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Coenzyme M

Coenzyme M is a coenzyme required for methyl-transfer reactions in the metabolism of methanogens.[1][2] The coenzyme is an anion with the formula HSCH2CH2SO3-. It is named 2-mercaptoethanesulfonate and abbreviated HS-CoM. The cation is unimportant, but the sodium salt is most available. Mercaptoethanesulfonate contains both a thiol, which is the main site of reactivity, and a sulfonate group, which confers solubility in aqueous media.

Biochemical role

The coenzyme is the C1 carrier in methanogenesis. It is converted to methyl coenzyme M, the thioether CH3SCH2CH2SO3-, in the penultimate step to methane formation.[3] Coenzyme M reacts with coenzyme B, 7-thioheptanoylthreoninephosphate, to give a heterodisulfide, releasing methane:

CH3-S-CoM + HS-CoB → CH4 + CoB-S-S-CoM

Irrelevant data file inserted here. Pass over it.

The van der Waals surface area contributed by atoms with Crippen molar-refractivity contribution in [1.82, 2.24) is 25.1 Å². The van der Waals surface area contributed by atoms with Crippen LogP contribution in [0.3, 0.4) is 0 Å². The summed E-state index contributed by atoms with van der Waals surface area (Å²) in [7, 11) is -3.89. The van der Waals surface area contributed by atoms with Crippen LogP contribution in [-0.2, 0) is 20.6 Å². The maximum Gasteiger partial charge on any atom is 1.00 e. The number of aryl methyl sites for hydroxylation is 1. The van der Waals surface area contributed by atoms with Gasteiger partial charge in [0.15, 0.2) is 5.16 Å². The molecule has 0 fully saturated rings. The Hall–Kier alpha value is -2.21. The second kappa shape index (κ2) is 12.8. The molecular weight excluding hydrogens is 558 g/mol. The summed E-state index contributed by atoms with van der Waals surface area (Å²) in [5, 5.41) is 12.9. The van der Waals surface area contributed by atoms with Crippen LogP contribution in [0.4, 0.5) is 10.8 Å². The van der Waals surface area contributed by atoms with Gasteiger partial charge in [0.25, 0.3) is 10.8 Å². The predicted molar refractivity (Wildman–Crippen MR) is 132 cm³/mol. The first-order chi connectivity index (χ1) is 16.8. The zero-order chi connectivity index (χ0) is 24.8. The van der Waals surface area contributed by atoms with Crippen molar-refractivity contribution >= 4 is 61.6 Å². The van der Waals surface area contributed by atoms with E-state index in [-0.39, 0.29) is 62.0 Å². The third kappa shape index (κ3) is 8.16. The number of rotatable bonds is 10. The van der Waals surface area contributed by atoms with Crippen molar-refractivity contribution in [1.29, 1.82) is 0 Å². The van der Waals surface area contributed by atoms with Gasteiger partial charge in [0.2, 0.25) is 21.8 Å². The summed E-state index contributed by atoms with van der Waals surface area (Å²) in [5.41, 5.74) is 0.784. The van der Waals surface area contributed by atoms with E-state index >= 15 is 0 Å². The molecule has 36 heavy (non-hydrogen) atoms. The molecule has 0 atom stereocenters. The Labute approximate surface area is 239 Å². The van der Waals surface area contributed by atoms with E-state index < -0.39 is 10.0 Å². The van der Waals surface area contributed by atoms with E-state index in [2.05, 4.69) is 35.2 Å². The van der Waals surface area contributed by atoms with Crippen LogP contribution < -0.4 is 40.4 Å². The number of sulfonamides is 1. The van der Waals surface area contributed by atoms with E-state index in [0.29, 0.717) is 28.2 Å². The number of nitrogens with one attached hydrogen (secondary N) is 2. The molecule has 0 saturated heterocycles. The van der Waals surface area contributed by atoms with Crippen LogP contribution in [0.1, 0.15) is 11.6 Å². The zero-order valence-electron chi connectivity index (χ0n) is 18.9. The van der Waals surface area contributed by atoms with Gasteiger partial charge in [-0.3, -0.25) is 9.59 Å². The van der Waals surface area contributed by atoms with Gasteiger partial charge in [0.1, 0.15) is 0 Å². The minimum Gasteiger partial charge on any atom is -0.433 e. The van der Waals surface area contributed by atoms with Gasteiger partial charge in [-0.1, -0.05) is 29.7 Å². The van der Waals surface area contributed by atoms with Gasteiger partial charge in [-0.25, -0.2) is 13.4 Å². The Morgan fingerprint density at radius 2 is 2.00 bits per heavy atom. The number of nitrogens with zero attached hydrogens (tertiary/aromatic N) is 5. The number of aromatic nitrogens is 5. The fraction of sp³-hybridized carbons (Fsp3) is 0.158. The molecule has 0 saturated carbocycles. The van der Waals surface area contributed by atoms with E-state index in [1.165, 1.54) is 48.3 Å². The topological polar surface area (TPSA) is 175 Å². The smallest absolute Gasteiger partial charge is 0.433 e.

This conversion is catalyzed by the enzyme methyl coenzyme M reductase, which contains cofactor F430 as the prosthetic group.


  1. ^ Balch WE, Wolfe RS (1979). "Specificity and biological distribution of coenzyme M (2-mercaptoethanesulfonic acid)". J. Bacteriol. 137 (1): 256–63. PMID 104960. PMC 218444.  
  2. ^ Taylor CD, Wolfe RS (10 August 1974). "Structure and methylation of coenzyme M(HSCH2CH2SO3)". J. Biol. Chem. 249 (15): 4879–85. PMID 4367810.  
  3. ^ Thauer, R. K., "Biochemistry of Methanogenesis: a Tribute to Marjory Stephenson", Microbiology, 1998, volume 144, pages 2377-2406.


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